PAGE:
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WiRE celebrates 10th National Conference

Posted 22 April 2010

Watch the video on our YouTube channel.

The WiRE team

Ten years after the initiative was conceived on its campus, Harper Adams University College today played host to the 2010 National Conference of Women in Rural Enterprise (WiRE).

At the event opening, delegates from across the country heard words of pride and praise from Harper Adams Principal Dr David Llewellyn.

He said: “WiRE is a remarkable entity.  Born out of research conducted at Harper Adams and having achieved tremendous national and international success, it has, for a long time, been at the cutting edge in terms of Government policy on business support. WiRE has demonstrated that universities and businesses - particularly small businesses - can work effectively together for mutual benefit. 

“Throughout the last 10 years, two features of WiRE have made it stand out. The first is the unswerving commitment of the WiRE staff to delivering support that rural businesses want and that fills a gap in other national provision.  My thanks go to them for their hard work and dedication.

“The second feature is you - the members of WiRE - who make it such a successful organisation. Not only are you running your businesses, but you find the time to take part in training, meet other WiRE members, provide case studies, take part in research, organise local and regional networks and attend conferences such as this.  WiRE exists to support you, but you give so much back, and that is what makes WiRE such a strong community of business practice. So my thanks also go to you for getting behind this initiative.”

Delegates were also addressed by Rural Advocate Dr Stuart Burgess, who set the tone for the day by explaining that any Government, whoever is elected on May 6, will have to concentrate fundamentally on the recovery and growth of the economy.

“That presents not only a challenge but also, for all of you, many opportunities,” he said, explaining that if the women of WiRE could show the government where jobs can be created and where opportunities for economic growth exist, it might move to cut the red tape holding them back, address infrastructure issues – such as rural broadband, which Dr Burgess sees as vital for future success – and address the need for investment.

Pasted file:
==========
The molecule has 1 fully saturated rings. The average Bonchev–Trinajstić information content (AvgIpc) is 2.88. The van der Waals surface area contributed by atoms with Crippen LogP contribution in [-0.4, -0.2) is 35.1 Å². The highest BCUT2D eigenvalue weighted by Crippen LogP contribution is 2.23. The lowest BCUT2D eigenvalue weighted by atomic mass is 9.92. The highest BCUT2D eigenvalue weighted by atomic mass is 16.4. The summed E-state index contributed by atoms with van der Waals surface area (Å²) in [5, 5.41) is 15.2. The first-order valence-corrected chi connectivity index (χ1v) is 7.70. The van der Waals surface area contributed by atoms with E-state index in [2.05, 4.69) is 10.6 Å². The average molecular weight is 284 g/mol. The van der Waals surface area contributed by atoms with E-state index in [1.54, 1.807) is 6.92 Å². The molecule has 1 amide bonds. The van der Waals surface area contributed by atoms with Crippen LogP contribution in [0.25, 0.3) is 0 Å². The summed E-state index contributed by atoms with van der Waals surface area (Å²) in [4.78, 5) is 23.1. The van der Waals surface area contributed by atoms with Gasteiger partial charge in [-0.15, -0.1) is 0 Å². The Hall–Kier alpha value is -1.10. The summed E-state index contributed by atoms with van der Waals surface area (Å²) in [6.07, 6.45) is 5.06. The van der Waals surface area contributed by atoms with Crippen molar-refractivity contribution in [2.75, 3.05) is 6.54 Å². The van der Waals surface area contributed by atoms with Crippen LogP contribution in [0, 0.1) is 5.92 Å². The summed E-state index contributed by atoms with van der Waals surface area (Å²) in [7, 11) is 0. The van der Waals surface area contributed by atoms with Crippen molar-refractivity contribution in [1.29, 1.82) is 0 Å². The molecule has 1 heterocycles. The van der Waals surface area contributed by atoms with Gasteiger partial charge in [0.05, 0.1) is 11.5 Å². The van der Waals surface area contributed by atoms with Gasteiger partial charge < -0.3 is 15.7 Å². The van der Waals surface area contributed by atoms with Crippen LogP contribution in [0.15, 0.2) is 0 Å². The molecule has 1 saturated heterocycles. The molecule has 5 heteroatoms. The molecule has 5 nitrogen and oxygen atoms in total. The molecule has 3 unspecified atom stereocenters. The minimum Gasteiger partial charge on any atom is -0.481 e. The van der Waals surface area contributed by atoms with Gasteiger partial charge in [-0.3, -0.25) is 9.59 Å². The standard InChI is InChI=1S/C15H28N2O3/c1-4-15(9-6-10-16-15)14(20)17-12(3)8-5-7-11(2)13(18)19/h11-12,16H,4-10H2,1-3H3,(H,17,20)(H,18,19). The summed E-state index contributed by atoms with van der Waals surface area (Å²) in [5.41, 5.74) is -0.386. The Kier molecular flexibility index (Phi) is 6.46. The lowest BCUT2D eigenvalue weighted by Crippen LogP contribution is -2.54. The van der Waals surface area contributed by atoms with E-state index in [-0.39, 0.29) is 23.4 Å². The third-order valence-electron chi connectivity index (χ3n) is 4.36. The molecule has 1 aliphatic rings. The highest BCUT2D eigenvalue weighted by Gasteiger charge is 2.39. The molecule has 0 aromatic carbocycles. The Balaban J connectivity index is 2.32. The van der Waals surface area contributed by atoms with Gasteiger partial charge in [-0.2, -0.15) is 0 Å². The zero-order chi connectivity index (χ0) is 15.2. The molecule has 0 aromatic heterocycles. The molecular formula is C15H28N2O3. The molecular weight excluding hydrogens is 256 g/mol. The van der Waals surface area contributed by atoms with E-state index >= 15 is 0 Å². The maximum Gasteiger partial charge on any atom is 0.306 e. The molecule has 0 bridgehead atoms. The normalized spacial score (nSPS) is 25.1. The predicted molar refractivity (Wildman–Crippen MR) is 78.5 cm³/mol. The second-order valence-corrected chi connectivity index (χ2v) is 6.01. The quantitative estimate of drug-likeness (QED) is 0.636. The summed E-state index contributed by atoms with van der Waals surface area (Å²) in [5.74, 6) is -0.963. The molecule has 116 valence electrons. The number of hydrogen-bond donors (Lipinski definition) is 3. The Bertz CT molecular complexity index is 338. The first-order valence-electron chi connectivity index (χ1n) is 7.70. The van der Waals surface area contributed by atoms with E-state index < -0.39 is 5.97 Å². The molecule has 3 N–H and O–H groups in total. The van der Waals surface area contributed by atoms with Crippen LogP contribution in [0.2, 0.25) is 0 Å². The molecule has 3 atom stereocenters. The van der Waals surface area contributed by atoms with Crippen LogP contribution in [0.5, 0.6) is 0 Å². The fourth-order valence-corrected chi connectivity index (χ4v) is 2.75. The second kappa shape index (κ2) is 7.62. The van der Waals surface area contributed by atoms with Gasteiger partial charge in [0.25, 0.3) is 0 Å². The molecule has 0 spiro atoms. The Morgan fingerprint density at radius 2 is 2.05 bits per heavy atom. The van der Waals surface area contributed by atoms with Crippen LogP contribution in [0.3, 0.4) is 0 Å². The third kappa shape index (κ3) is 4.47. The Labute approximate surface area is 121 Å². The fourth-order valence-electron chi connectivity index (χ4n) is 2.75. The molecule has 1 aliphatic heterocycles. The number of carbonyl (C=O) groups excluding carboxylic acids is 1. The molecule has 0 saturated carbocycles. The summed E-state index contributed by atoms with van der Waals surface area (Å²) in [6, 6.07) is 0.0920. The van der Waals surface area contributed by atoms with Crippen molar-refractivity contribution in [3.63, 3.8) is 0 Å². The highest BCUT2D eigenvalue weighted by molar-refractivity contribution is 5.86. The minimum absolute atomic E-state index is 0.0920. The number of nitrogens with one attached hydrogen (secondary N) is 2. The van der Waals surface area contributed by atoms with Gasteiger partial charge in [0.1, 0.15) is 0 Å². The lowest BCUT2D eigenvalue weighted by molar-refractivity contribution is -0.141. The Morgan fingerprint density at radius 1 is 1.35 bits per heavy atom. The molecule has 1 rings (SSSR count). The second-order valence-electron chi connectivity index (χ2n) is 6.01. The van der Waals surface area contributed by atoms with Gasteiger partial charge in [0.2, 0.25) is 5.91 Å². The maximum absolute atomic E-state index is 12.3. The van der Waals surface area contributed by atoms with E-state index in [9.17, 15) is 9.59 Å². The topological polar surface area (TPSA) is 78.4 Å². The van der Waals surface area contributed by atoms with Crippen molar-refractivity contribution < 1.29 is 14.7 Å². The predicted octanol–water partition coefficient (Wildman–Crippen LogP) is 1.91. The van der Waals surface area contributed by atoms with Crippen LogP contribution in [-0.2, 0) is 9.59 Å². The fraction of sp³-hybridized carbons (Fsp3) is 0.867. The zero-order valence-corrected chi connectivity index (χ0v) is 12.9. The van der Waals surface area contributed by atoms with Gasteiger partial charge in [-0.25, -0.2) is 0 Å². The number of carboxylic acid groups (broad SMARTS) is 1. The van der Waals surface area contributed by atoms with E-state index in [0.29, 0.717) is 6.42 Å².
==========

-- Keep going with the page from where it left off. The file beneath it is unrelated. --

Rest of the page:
He said he did not think he was being too optimistic, because government actions are evidence-led and the Global Economic Monitor had demonstrated that entrepreneurial activity is far greater in rural areas than in urban ones. And much of that activity, he said, could be attributed to WiRE members.

“But we need good examples of where women are pushing at the barriers and making a real difference,” he added, inviting delegates to share their stories, which he can then report back to the future government.

On a final note, Dr Burgess asked everyone in the room to consider training and employment opportunities for young people from rural areas. Could they offer apprenticeships? Or perhaps make use of the higher-level skills of returning university graduates?

The highly successful conference continued with motivational speeches from life coach Sue Kimberlin and entrepreneur Carry Somers, as well as workshops, Q&A sessions and a rural marketplace in which the members were able to display and sell their wares.

WiRE supports women in rural business by offering members practical business services. For more information see: www.wireuk.org

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